- China's government has issued a set of guidelines for tourists
- Among them: Doodling or carving on ancient relics is not acceptable behavior
- Regulations are response to recent case of Chinese teenager defacing an Egyptian sculpture
Spitting. Littering. Cutting in lines. Defacing historic treasures.
These are some of the behaviors the Chinese government is hoping to eradicate with a set of official conventions to be followed by Chinese citizens when traveling.
The guidelines were posted Tuesday on the Chinese central government's website.
According to state news agency Xinhua, the regulations also prohibit climbing on or touching ancient relics or carving into them.
"Being a civilized tourist is the obligation of each citizen," according to the government post, which lays out a long list of guidelines issued by the National Tourism Administration.
The call for "civilized" conduct comes in the wake of a firestorm of anger and outrage unleashed in Egypt, China and around the world this week when a 15-year-old Chinese tourist carved his name in Chinese characters into the 3,500-year-old stone at Egypt's Luxor Temple.
The biggest backlash came from within China with netizens exposing and criticizing the teenager.
The netizen reaction shows the incident in Egypt should not be used to generalize the behavior of Chinese travelers, says Mei Zhang, founder and CEO of travel agency WildChina, which handles both inbound and outbound tourists.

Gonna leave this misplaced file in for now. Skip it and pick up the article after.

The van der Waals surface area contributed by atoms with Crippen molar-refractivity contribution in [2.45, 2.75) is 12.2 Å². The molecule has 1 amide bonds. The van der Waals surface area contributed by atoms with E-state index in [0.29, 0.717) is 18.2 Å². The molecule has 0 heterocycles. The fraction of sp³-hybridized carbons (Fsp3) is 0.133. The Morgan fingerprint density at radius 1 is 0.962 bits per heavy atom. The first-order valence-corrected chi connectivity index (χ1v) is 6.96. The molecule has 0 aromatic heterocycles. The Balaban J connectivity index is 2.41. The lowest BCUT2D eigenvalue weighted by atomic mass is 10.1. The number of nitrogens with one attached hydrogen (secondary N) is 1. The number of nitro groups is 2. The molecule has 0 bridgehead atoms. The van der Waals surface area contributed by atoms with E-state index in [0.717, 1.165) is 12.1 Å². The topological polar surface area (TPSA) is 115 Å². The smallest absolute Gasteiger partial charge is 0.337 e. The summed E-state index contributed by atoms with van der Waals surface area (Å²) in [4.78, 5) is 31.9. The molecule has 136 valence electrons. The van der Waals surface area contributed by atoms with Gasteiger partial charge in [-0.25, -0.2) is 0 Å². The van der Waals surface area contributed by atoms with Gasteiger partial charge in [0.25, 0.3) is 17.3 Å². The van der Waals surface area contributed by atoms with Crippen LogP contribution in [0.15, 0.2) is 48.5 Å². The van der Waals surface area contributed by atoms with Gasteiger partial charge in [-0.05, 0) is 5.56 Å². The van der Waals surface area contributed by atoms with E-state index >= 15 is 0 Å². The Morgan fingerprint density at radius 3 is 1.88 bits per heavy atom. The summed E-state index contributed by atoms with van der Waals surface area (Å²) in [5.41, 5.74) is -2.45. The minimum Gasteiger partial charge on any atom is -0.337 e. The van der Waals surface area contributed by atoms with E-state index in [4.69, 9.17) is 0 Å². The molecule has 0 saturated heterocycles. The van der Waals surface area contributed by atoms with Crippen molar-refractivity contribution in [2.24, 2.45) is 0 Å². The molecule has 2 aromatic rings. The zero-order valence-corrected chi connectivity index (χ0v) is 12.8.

"This kind of behavior is difficult to label as bad Chinese tourist behavior because the outreach you've seen on Chinese social media like Sina Weibo is, 'How can this be possible?'" Zhang told CNN.
"It's almost like the behavior of this young man in Egypt is one piece of [Chairman] Mao's dropping that spoils the whole pot of soup. This is what Chinese are saying."
The government regulations also call on travelers to follow public orders, protect ecology, public infrastructure and utilities, maintain a clean environment, respect the rights of others and show them courtesy, Xinhua reported. Travelers should also seek appropriate entertainment, according to the guidelines.
Outbound Chinese tourism has expanded rapidly in recent years. In 2012, Chinese overtook Americans and Germans as the world's top international tourism spenders, with 83 million people spending a record $102 billion on international tourism.
That growth has brought with it a backlash in some industry sectors. (See our report on Chinese tourism: The good, the bad and the backlash).
WildChina's Zhang said there have been similar issues in the past as Chinese citizens begin to travel internationally.
"It's a natural process that Chinese travelers are going through, as travelers around the world have also gone through. It's a gradual process of China's coming out, of China's travelers being exposed to more of the international world. It's a natural adjustment stage," she told CNN.
Earlier this month, Beijing called on its nation's tourists to improve their behavior, with Vice Premier Wang Yang stating it was important to project a good image of Chinese tourists.